Descent into Chaos: The United States and the Failure of Nation Building in Pakistan, Afghanistan, and Central Asia by Ahmed Rashid

Ahmed Rashid is a well-known writer on Afghanistan. His book about the Taliban came to prominence after 9/11. What Rashid manages to do is to show that this is a transnational problem. You cannot understand what is going on in Afghanistan without understanding the politics of Pakistan. He is able to explain to some extent the double game Pakistan has always been playing in Afghanistan. It wants to install and dominate a Pashtun Afghan government in Kabul.

They were strong supporters of the Taliban, helped bring them to power, but after 9/11 they were confronted with an American threat. The US demanded that the Taliban turn in Osama bin Laden or face destruction. Pakistan was asked to choose whether it wanted to be an American ally or an American target in the Bush administration’s new War on Terror.

Hoping to save the situation, Pakistan pleaded with Mullah Omar to give up Osama bin Laden, promising him that the Taliban regime would then not be a target if he did. But the Taliban weren’t quite as co-operative as they expected and refused. While Pakistan abandoned the Taliban when the Americans invaded Afghanistan, they never dropped their covert support for the movement. Thus Pakistan showed little hesitation in going after al Qaeda members who fled to Pakistan but gave refuge to Mullah Omar and his followers in Quetta, Baluchistan. For that reason the insurgency in Southern Afghanistan had its roots across the border in Pakistan. Since Pakistan denied it was aiding the Taliban, Ahmed Rashid was one of the few people with the contacts necessary to sort out such a transborder conflict and the ability to sort through the complexity of Pakistani politics.

Rashid also knows the Afghan side well, Karzai in particular. So his descriptions of the political factions there are also good and he can put them in a longer-term context. It gives a really good understanding of all the different problems which make it so difficult to bring peace to Afghanistan.
Read about another book on Barfield's list.

Also see Ann Marlowe's five best books about Afghanistan.

--Marshal Zeringue

Pg. 69: Ann Cleeves' "Blue Lightning"

The current feature at the Page 69 Test: Blue Lightning by Ann Cleeves.

About the book, from the publisher:
Inspector Jimmy Perez takes his fiancé home to Fair Isle, the tiny island he comes from, to meet his parents. The island is a magnet for bird watchers, who congregate at the local inn and lighthouse. When a local married celebrity, who had an eye for the lads, is murdered, Perez discovers that the suspects are very close to him indeed. With a sensational ending destined to create much buzz in the mystery world, Blue Lightning will thrill suspense fans everywhere.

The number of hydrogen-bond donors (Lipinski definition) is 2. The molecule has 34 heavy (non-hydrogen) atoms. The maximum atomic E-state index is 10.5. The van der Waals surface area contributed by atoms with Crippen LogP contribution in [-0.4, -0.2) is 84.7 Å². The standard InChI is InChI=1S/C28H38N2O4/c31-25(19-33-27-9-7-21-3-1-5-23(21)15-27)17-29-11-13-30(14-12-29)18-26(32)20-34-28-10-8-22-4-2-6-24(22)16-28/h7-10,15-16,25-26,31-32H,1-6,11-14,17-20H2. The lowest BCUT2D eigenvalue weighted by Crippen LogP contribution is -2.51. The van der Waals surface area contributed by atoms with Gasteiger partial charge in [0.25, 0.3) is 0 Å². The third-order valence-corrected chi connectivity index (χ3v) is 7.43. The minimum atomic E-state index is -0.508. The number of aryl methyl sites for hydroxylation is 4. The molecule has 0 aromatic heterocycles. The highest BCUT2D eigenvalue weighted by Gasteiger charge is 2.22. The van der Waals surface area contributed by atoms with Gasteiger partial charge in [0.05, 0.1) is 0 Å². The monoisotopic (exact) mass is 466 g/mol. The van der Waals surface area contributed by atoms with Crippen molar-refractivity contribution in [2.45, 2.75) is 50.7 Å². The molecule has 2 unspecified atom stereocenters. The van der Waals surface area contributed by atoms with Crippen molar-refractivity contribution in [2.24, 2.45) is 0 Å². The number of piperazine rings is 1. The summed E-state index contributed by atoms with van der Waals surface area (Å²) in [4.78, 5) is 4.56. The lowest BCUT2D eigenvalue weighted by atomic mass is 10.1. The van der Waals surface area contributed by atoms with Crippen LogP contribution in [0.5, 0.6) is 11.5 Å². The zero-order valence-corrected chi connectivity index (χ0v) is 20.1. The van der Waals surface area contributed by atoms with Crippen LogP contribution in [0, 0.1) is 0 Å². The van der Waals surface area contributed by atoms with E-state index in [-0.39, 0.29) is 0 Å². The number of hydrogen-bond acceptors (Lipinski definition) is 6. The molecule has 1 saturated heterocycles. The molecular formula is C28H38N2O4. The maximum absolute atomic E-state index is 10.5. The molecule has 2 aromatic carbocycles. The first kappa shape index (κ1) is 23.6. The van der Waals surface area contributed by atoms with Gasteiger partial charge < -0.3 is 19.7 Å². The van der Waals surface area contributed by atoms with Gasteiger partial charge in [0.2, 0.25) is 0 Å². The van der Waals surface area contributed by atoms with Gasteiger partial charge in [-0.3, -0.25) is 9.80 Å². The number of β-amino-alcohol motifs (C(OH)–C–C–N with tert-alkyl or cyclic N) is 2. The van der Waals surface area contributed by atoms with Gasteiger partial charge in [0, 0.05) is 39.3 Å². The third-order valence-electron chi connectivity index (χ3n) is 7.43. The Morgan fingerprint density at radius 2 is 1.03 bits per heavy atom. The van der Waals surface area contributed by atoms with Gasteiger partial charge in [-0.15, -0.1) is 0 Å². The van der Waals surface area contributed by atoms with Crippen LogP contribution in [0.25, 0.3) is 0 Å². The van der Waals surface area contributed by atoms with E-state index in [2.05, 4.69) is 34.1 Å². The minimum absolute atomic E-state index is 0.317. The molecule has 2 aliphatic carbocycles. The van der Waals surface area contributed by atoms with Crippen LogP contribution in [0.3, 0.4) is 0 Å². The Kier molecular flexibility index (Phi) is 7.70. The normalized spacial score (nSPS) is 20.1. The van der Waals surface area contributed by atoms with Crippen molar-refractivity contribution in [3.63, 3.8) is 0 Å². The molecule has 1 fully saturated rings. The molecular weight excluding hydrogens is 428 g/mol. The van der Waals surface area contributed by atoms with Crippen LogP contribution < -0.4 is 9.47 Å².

Learn more about the novel and author at Ann Cleeves's website and online diary.

The Page 99 Test: Raven Black.

The Page 99 Test: White Nights.

The Page 99 Test: Red Bones.

The Page 69 Test: Blue Lightning.

--Marshal Zeringue

Thursday, October 28, 2010

What is Miles Corwin reading?

The current featured contributor at Writers Read: Miles Corwin, author of Kind of Blue.

His entry begins:
I just finished T. Jefferson Parker’s Iron River.

I enjoyed it for a number of reasons. A lot of mysteries are clipped and laconic, more like movie treatments than novels. Iron River was different. The descriptions of the desert landscapes were very evocative, and the characters were well drawn and fully formed. The subplot was compelling and convincing. And while many mystery writers are content to adhere to the basic outlines of a murder investigation, Parker grappled with an important societal issue – you can read the book to find out what it is – without being didactic or slowing down the plot.

I like to alternate crime fiction with nonfiction. After reading Iron River, I read...[read on]
Among the early praise for Kind of Blue:
"Corwin...clearly knows the technical stuff. His procedural details are spot-on, but he also knows how to generate adrenaline-producing action, and he gets in to the very heart and soul of his multifaceted protagonist. This fine first novel marks the arrival of a strong new voice in hard-boiled crime fiction."
Booklist (starred review)

"Hard-boiled Jewish cops are few and far between, and Corwin's (Ash) Levine is a scrappy pit bull of a detective who doesn't let go until the guilty are found... Years of experience as a Los Angeles Times reporter give Corwin the inside track on the seamy side of the city, and his depiction of the life of a police detective is as real as it gets. Readers of Michael Connelly will rejoice."
Library Journal

"Miles Corwin wrote two brilliant nonfiction explorations of Los Angeles Police Department homicide detectives in The Killing Season and Homicide Special. Now, Mr. Corwin infuses his intimate knowledge of cops and murder in his first novel, Kind of Blue, the story of LAPD Robbery-Homicide Detective Ash Levine, a one-time Israeli paratrooper at war with his fellow detectives, his department, and his own unrelenting guilt for having lost a witness he failed to protect. Every bit as moving, funny, complex, and exciting as the works of Michael Connelly and Joseph Wambaugh, Kind of Blue launches Miles Corwin to the front rank of crime novelists working LA's meanest streets."